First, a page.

Thanks again for the contribution.
     
  10. hortfreak

    hortfreak Active Member Maple Society

    Messages:
    130
    Likes Received:
    0
    Location:
    Prince Edward County, Ontario, Canada
    GreenGarden, the things I have suggested to help prevent disease really take very little time and will reward you with healthier plants. It takes a lot more time to deal with sickly plants. Of course, Weekend Gardener is correct in stating that you should look for disease resistant plants. There are so many cultivars of roses available now that you should be able to find something that satisfies all your requirements---disease resistance, long blooming, height, width, fewer thorns, etc. I have had really good luck with roses in containers. Enjoy.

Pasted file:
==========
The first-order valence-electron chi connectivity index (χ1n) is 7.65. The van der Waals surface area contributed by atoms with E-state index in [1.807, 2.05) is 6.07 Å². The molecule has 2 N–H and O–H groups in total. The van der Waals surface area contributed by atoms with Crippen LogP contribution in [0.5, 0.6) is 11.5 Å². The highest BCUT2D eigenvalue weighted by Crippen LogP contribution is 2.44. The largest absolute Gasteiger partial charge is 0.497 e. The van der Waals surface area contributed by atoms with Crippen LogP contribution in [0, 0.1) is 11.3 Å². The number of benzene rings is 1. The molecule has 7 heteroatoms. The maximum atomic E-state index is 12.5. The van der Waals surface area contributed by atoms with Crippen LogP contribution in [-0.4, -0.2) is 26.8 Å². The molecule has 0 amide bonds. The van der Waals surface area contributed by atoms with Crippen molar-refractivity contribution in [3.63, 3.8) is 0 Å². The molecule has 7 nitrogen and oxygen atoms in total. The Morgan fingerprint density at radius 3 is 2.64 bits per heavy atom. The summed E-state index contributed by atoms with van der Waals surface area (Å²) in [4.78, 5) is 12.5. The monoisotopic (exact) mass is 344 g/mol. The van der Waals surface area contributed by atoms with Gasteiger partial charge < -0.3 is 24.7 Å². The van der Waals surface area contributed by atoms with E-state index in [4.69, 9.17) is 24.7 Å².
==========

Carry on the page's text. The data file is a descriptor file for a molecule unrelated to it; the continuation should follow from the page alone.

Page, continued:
Last edited: Feb 28, 2007
  11. Weekend Gardener

    Weekend Gardener Active Member 10 Years

    Messages:
    865
    Likes Received:
    1
    Location:
    Coquitlam, BC
    Most of the old garden roses (heirloom roses) are pretty tough and disease resistant. A lot of them have been around for over a hundred years - that says a lot about their resilience and disease resistance. There was a time when all the rage was the hybrid tea. Unfortunately, the goal of hybridisation then was a perfect high centered flower, at the expense of the rose plant being disease resistant and a good garden plant. A lot of the problems with disease susceptibility was bred in because of this. Especially with the introduction of yellow in the colour, which brought in susceptibility to black spot.